Pokémon Go will not stop fumbling its tracking system. With each new update has come a slew of problems so damning that it’s a wonder people are still out there, tracking the little beasts with their phones.
Last week, Niantic expanded Pokémon Go’s newly-updated “Nearby” feature to areas outside of San Francisco, where the company is based. It’s a tracking mechanic that’s gone through at least three iterations since the game’s release six months ago. Now, Pokémon Go’s “Nearby” feature is only helpful to players proximate to PokéStop, leaving more rural Pokémon trainers, who may be miles away from a PokéStop, high and dry.
After six months, Niantic has failed to design a Pokémon Go that services rural players.
Initially, Pokémon apparently close to players would appear in the“Nearby” tab, with a number of footprints corresponding to their distance—or so it seemed. In truth, nobody knew how the damn thing worked. I’ll admit to wandering back and forth down the street, hot on the trail of a one-footprint Scyther before giving up an hour later. It was even worse for rural players. For them, Pokemon spawn more rarely, so hunting them based on some nebulous idea of “proximity” could mean hours and hours wasted in a cornfield.
As Kotaku Deputy Editor Patricia Hernandez put it:
1 Pawprint: Let me walk in every cardinal direction in the hope that I randomly find it.
2 Pawprints: Let me walk in every cardinal direction in the hope that I randomly find it.
3 Pawprints: Fuck it.
By mid-July, even that was broken. All Pokémon “Nearby” were, it seemed, the same distance away and therefore impossible to track.
Soon after, Niantic began testing a new “Nearby” system in San Francisco. A proximate Pokémon’s image would appear over a picture of the PokéStop closest to it. So, certain Pokemon spawns could be linked to specific PokéStop. Clicking on the PokéStop would show you its location on a map. A “Sightings” tab shows players Pokémon within a block of several miles, but doesn’t give much instruction on tracking them.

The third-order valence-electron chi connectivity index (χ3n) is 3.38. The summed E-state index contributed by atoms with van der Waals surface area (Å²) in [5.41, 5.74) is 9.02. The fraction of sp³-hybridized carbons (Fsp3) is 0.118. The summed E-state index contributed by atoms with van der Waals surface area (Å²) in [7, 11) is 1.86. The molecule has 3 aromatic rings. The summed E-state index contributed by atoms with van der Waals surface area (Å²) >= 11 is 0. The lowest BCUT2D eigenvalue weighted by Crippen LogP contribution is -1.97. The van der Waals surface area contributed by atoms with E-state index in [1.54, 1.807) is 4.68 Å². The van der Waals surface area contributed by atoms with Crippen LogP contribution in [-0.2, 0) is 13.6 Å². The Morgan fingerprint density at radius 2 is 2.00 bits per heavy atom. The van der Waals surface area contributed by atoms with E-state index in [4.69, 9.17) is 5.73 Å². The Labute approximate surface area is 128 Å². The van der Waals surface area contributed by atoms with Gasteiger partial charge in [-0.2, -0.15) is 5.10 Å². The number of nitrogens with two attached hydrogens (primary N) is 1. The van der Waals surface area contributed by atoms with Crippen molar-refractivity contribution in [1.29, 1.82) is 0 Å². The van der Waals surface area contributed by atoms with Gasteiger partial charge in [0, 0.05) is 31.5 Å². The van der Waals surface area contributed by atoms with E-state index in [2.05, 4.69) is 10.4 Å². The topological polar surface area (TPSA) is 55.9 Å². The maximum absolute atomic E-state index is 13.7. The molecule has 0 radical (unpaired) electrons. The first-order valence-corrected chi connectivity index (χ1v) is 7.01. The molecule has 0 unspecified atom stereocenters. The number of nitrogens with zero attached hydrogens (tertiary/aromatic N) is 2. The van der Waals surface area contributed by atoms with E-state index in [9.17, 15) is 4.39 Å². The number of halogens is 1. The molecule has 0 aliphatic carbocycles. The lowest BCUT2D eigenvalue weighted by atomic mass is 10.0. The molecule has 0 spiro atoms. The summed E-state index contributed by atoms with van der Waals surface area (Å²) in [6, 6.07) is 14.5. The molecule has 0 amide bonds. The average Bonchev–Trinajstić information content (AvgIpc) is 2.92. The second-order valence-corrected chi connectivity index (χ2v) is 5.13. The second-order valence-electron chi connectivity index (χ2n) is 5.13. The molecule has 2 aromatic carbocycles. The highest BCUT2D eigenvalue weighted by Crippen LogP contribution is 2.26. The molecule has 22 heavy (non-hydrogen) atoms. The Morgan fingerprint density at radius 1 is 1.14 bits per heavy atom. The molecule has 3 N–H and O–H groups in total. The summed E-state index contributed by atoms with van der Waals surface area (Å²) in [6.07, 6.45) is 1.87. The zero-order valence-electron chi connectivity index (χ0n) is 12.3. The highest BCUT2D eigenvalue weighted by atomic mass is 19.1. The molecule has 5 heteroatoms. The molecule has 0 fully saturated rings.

Last week Niantic wrote that they “changed the feature to only show the Nearby feature if a PokéStop is close to your location.”
Here’s why the update screws rural players: In rural places, where PokéStops can be miles apart, players who want to track Pokémon based off those PokéStops may need to travel miles. Oh, so there’s a Pidgey by yonder PokéStop, two towns away? It’d be more time effective to just aimlessly wander around your neighborhood.
Even though Pokémon Go is a game about walking and catching Pokémon, it’s pretty unrealistic to expect rural players to drive several miles out of their way to even track Pokémon—especially since there’s now a speed cap on catching Pokémon so (thankfully) it’s more difficult to do from a car. Over Reddit and on forums, diehard, rural Pokémon Go players are complaining that the latest tracking update is one more nail in the mobile game’s coffin. Some even say that the “Sightings” feature is always empty for them.
Rural Pokémon Go player Hatweed told me that he regularly drives five miles out of his way to farm Pokémon a town over. “Anyone as rural as I am has to actually plan routes to and from their destination based on where the stops are,” Hatweed said. “We can’t play it at our leisure. If I have to make a day trip out of my mobile game, did the designers do a good job?”
Probably, no. No they did not. Niantic did not respond to our request for comment.
In any case, Niantic is slowly rolling out the new tracking system in Western North America, Australia and Canada. Frustrated players may just stick to the the game’s most trusted tracking system yet: third-party apps.